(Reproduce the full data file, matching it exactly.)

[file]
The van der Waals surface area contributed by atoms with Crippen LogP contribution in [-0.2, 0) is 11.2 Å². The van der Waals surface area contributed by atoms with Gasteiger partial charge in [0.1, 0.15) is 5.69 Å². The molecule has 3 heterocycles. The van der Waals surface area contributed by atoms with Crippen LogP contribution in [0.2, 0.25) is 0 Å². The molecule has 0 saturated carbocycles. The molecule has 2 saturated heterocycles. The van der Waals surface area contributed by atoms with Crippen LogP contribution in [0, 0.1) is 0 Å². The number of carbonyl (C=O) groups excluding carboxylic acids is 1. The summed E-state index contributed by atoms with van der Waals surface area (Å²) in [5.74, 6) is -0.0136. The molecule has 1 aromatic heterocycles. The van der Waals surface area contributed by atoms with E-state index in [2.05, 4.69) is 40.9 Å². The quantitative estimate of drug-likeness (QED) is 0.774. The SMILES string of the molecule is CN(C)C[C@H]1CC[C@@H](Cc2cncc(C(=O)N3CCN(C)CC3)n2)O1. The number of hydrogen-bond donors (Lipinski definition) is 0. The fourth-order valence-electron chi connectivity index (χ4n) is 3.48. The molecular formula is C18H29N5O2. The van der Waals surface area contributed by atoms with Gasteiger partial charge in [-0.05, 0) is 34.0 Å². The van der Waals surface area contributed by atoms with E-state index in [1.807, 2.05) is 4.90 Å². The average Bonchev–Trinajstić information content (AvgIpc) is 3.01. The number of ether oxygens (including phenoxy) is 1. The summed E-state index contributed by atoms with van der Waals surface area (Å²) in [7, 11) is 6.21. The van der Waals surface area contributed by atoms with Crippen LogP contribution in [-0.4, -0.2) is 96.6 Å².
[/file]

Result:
The van der Waals surface area contributed by atoms with Crippen LogP contribution in [-0.2, 0) is 11.2 Å². The van der Waals surface area contributed by atoms with Gasteiger partial charge in [0.1, 0.15) is 5.69 Å². The molecule has 3 heterocycles. The van der Waals surface area contributed by atoms with Crippen LogP contribution in [0.2, 0.25) is 0 Å². The molecule has 0 saturated carbocycles. The molecule has 2 saturated heterocycles. The van der Waals surface area contributed by atoms with Crippen LogP contribution in [0, 0.1) is 0 Å². The number of carbonyl (C=O) groups excluding carboxylic acids is 1. The summed E-state index contributed by atoms with van der Waals surface area (Å²) in [5.74, 6) is -0.0136. The molecule has 1 aromatic heterocycles. The van der Waals surface area contributed by atoms with E-state index in [2.05, 4.69) is 40.9 Å². The quantitative estimate of drug-likeness (QED) is 0.774. The SMILES string of the molecule is CN(C)C[C@H]1CC[C@@H](Cc2cncc(C(=O)N3CCN(C)CC3)n2)O1. The number of hydrogen-bond donors (Lipinski definition) is 0. The fourth-order valence-electron chi connectivity index (χ4n) is 3.48. The molecular formula is C18H29N5O2. The van der Waals surface area contributed by atoms with Gasteiger partial charge in [-0.05, 0) is 34.0 Å². The van der Waals surface area contributed by atoms with E-state index in [1.807, 2.05) is 4.90 Å². The average Bonchev–Trinajstić information content (AvgIpc) is 3.01. The number of ether oxygens (including phenoxy) is 1. The summed E-state index contributed by atoms with van der Waals surface area (Å²) in [7, 11) is 6.21. The van der Waals surface area contributed by atoms with Crippen LogP contribution in [-0.4, -0.2) is 96.6 Å².